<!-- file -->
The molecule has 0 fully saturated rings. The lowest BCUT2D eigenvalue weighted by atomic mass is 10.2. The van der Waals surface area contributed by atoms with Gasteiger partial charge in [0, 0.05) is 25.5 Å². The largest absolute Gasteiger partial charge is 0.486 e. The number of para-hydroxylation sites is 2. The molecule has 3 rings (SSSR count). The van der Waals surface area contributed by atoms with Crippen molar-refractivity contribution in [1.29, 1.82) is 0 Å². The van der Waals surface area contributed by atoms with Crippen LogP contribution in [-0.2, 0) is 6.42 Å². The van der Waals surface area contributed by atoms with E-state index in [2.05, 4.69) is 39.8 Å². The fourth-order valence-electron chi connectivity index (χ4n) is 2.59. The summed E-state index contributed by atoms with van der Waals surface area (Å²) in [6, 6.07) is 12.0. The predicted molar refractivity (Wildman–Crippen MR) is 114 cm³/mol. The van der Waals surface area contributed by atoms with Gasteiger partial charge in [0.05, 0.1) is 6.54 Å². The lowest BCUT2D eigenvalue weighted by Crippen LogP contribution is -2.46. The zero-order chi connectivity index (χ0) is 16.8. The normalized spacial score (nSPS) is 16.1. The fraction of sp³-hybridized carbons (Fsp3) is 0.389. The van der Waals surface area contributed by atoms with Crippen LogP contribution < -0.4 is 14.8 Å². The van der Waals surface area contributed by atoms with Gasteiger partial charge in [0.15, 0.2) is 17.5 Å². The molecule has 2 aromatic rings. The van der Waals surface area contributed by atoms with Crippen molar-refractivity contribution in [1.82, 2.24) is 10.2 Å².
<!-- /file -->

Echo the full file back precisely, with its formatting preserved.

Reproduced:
The molecule has 0 fully saturated rings. The lowest BCUT2D eigenvalue weighted by atomic mass is 10.2. The van der Waals surface area contributed by atoms with Gasteiger partial charge in [0, 0.05) is 25.5 Å². The largest absolute Gasteiger partial charge is 0.486 e. The number of para-hydroxylation sites is 2. The molecule has 3 rings (SSSR count). The van der Waals surface area contributed by atoms with Crippen molar-refractivity contribution in [1.29, 1.82) is 0 Å². The van der Waals surface area contributed by atoms with Crippen LogP contribution in [-0.2, 0) is 6.42 Å². The van der Waals surface area contributed by atoms with E-state index in [2.05, 4.69) is 39.8 Å². The fourth-order valence-electron chi connectivity index (χ4n) is 2.59. The summed E-state index contributed by atoms with van der Waals surface area (Å²) in [6, 6.07) is 12.0. The predicted molar refractivity (Wildman–Crippen MR) is 114 cm³/mol. The van der Waals surface area contributed by atoms with Gasteiger partial charge in [0.05, 0.1) is 6.54 Å². The lowest BCUT2D eigenvalue weighted by Crippen LogP contribution is -2.46. The zero-order chi connectivity index (χ0) is 16.8. The normalized spacial score (nSPS) is 16.1. The fraction of sp³-hybridized carbons (Fsp3) is 0.389. The van der Waals surface area contributed by atoms with Crippen LogP contribution < -0.4 is 14.8 Å². The van der Waals surface area contributed by atoms with Gasteiger partial charge in [0.15, 0.2) is 17.5 Å². The molecule has 2 aromatic rings. The van der Waals surface area contributed by atoms with Crippen molar-refractivity contribution in [1.82, 2.24) is 10.2 Å².